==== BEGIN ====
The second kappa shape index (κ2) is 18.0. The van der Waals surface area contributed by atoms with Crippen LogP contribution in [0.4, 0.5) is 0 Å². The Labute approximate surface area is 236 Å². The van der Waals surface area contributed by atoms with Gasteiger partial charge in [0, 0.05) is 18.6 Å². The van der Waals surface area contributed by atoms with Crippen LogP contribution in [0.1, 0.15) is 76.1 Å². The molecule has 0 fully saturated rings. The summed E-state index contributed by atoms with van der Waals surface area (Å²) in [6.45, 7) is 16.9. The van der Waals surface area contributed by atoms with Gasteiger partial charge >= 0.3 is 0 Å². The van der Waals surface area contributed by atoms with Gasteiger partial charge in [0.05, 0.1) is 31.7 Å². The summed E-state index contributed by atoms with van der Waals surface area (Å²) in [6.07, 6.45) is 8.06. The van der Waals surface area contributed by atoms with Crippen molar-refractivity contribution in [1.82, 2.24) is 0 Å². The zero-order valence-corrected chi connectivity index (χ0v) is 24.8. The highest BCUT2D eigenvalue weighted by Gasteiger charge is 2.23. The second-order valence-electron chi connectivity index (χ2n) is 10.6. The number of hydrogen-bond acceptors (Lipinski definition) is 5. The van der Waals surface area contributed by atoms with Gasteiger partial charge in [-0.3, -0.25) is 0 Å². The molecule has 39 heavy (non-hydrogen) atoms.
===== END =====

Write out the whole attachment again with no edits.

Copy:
The second kappa shape index (κ2) is 18.0. The van der Waals surface area contributed by atoms with Crippen LogP contribution in [0.4, 0.5) is 0 Å². The Labute approximate surface area is 236 Å². The van der Waals surface area contributed by atoms with Gasteiger partial charge in [0, 0.05) is 18.6 Å². The van der Waals surface area contributed by atoms with Crippen LogP contribution in [0.1, 0.15) is 76.1 Å². The molecule has 0 fully saturated rings. The summed E-state index contributed by atoms with van der Waals surface area (Å²) in [6.45, 7) is 16.9. The van der Waals surface area contributed by atoms with Gasteiger partial charge >= 0.3 is 0 Å². The van der Waals surface area contributed by atoms with Gasteiger partial charge in [0.05, 0.1) is 31.7 Å². The summed E-state index contributed by atoms with van der Waals surface area (Å²) in [6.07, 6.45) is 8.06. The van der Waals surface area contributed by atoms with Crippen molar-refractivity contribution in [1.82, 2.24) is 0 Å². The zero-order valence-corrected chi connectivity index (χ0v) is 24.8. The highest BCUT2D eigenvalue weighted by Gasteiger charge is 2.23. The second-order valence-electron chi connectivity index (χ2n) is 10.6. The number of hydrogen-bond acceptors (Lipinski definition) is 5. The van der Waals surface area contributed by atoms with Gasteiger partial charge in [-0.3, -0.25) is 0 Å². The molecule has 39 heavy (non-hydrogen) atoms.